dingy sailer's

Discussion in 'Stability' started by benmww, Dec 29, 2006.

  1. benmww
    Joined: Dec 2006
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    Location: crusing yacht - aussie

    benmww Junior Member

    I live on a cruising yacht and I have decided to design and build a second dingy primarily for sailing while at anchor. I have a windsurfer but it is 30 yrs old and doesn't perform at all.
    It would be of overall length of 3.5 m or 11.5 ft
    I'm only thirteen and so wouldn't mind any advice,
    looking towards 120 kg displacement and high PC.
    how important is the displacment curve, and making it comforming to a sine curve and trochoid at medium speeds eg. lwl:V of 1.4
    any help wanted
  2. CT 249
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    CT 249 Senior Member

    I think most designers largely ignore the displacement curve. Some use it, but many of the best dinghy and skiff designers work largely intuitively. The design of dinghies varies so enormously according to their length (which has a massive effect on DLR in such small boats with heavy crews compared to their displacement and length) that some design principles are extremely hard to take from one boat to the next and almost all vary a great deal depending on rig size etc. PC is a hard one for comparison in dinghies as it varies greatly according to crew weight and position. PCs of good boats varies from about .51 to .68. Boats are fast as the 12 Foot Skiff and the Moth are at each end of that scale. Guys like Julian Bethwaite ignore PC totally.

    A good 30 year old windsurfer, well sailed, will have about the same overall speed as a Laser or Laser Radial and be faster than a 125 which may be the sort of boat you're trying to create.
    Last edited: Jan 1, 2007
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    BOATMIK Deeply flawed human being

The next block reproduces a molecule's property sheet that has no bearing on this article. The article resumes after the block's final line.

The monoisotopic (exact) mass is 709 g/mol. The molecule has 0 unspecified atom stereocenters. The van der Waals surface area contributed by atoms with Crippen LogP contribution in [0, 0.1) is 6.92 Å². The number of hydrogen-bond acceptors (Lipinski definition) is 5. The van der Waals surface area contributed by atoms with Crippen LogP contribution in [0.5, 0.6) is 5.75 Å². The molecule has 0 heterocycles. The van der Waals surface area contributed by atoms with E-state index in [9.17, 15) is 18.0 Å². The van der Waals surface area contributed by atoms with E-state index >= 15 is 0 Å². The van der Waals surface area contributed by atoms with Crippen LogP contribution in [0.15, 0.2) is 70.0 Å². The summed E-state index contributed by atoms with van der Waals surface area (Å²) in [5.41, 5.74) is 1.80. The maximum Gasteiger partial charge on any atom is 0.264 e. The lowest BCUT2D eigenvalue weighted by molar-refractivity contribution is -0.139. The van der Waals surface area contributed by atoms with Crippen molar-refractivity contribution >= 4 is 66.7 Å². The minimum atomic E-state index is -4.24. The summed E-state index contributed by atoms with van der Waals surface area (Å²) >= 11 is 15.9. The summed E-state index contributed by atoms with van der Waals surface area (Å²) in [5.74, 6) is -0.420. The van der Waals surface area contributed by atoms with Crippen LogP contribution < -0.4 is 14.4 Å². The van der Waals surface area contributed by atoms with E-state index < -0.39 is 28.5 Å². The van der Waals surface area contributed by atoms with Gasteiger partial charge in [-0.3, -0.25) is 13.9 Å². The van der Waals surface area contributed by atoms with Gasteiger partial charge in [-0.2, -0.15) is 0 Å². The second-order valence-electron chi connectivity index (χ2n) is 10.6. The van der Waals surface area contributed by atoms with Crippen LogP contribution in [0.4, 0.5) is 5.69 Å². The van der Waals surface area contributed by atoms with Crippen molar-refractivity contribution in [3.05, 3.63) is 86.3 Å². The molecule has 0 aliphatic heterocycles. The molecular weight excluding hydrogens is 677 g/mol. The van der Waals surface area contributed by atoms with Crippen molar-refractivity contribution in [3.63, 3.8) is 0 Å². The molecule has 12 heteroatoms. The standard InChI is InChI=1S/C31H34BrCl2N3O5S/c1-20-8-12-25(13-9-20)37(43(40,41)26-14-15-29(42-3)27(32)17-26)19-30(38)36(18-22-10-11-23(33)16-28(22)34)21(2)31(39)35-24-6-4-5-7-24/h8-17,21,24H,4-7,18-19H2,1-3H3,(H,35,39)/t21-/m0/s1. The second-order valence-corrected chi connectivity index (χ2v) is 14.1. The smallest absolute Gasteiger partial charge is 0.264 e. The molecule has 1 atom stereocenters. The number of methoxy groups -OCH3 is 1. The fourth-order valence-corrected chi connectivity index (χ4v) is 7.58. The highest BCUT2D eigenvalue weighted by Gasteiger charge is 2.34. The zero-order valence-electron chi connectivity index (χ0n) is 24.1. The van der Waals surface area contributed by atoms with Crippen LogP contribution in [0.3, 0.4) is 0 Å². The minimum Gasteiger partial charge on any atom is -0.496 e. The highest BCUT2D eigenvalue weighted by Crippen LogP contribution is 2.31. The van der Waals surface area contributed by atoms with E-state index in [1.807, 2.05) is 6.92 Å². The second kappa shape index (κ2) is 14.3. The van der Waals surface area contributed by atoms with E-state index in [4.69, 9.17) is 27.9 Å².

Excellent that you are having a go at designing a boat! You should go ahead and do it - it is great fun and a chance to learn heaps.

    But be aware that one of the things that has held back yacht design in particular has been the thinking that some feature of the boat should match some mathematical feature or some feature found in the natural world.

    Like the distribution of hull displacement should be a sine wave.

    Or that a centreboard shape needs to be an ellipse.

    Or that the leading edge of a mast needs can be some sort of "ideal" shape

    In practice we find that those sort of differences are rather tiny.

    In the past there have been times when sine waves and trochoid waves were declared to be "best".

    Or I can remember a local surfboard manufacturer who created boards with bottom rippled like sand in the shallows at the beach or shaped like the bone of a cuttlefish. Beautiful as pieces of art - but very poor performers in the water.

    Another example was the big way that sailboard (windsurfer) manufacturers used to bring out new models all the time with all sorts of concaves on the bottom - each claiming their mix was superior.

    Then later they found out that a basically flat bottom with a little bit of vee was best by far - after a decade of promoting concaves. People who sail sailing boats could have told them that at the start.

    There are some things that are better understood and the basis of scientific research - like the relationship of the PC to boat speed but sine and trochoid displacement distributions were simply voodoo - someone thought that they were a good idea and promoted them strongly at a point in history.

    PC with boats that have a range of speeds (like sailboats) is a bit more of a flexible area and with simple light boats there is often not as much choice as would be nice.

    As CT says above some designers seem to ignore PC - it is a justifiable argument for boats that sail at the same angle of pitch all the time, but a lot of boats vary trim from heavily bow down to stern down naturally as speed increases or crew crams their weight forward in light winds.

    The PC can vary wildly from the theoretical "best" result when the boat is dead level fore and aft.